§49.18 Waiver of Right of Way
The Case: Minton v. Gobble , 304 S.W.2d 337 (Tenn. App. 1957).
The Basic Facts: Byrd was driving south in the outer (west) lane. Minton was driving north in the inner lane. Minton signaled to turn left across the two south-bound lanes. Byrd slowed to allow Minton to turn, but Minton remained at a stop, so Byrd proceeded down the road. About 50 feet before Byrd reached the spot Minton was stopped, Minton suddenly pulled in front of Byrd, causing an accident.
The Bottom Line:
- "It is argued for defendant Minton, however, that when Byrd approached, and saw Minton signaling a left turn, Minton acquired the right-of-way, and it became the duty of Byrd to yield the right of way to Minton, under 1950 Code Supp. section 2700.8(b)." 304 S.W.2d at 340.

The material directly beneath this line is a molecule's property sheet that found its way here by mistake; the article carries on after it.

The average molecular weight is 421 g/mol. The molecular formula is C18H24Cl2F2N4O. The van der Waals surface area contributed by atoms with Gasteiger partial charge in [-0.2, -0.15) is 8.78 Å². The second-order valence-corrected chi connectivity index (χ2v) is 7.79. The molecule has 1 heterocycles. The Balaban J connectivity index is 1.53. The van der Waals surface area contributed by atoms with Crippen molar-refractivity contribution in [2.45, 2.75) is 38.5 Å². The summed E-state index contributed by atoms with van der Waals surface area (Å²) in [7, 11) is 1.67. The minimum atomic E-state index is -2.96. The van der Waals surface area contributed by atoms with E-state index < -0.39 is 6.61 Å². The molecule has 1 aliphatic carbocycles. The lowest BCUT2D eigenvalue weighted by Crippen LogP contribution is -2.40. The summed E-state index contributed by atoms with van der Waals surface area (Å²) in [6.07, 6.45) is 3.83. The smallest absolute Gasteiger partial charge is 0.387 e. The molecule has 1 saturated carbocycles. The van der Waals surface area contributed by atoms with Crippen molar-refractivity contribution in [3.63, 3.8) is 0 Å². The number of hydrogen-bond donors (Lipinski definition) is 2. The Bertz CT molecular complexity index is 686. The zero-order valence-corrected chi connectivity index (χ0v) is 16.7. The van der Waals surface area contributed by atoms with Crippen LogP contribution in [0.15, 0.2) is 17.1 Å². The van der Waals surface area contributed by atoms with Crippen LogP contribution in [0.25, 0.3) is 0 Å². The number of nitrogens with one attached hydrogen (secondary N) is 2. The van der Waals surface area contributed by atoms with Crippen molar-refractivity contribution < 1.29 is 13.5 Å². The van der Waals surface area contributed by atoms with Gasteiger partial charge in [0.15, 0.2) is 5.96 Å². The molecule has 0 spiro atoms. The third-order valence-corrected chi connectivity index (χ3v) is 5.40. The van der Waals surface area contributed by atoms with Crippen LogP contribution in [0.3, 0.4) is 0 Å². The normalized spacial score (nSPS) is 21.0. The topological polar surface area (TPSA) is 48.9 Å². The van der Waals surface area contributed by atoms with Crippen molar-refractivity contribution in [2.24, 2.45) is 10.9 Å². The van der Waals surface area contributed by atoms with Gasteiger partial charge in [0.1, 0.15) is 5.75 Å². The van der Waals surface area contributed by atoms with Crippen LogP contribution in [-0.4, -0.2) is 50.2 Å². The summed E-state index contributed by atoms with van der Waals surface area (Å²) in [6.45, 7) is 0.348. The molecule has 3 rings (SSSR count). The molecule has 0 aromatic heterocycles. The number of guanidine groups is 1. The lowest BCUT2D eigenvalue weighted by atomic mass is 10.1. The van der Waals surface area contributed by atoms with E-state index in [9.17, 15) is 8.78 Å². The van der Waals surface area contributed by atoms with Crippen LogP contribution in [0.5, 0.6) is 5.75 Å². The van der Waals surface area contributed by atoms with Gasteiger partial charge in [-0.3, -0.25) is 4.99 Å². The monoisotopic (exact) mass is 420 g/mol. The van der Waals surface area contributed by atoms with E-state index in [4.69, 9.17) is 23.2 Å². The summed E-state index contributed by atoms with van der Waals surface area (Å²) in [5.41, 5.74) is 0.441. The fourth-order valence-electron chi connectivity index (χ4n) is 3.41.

- "Even if Minton had the right-of-way under this statute, it would seem that he waived such right when he stopped and lead Byrd to believe he meant for Byrd to pass. The statutes regulating the right-of-way do not cover the whole duty of motorcyclists. In addition to the requirements of the statutes, the motorist has a common law duty to use ordinary care to avoid endangering or injuring another upon the highway, and the jury could well find that Minton breached this duty and was guilty of negligence. Maxwell v. Kirkpatrick, [116 S.W.2d 240]; Southern Coach Lines v. Haddock, [194 S.W.2d 347]." Id.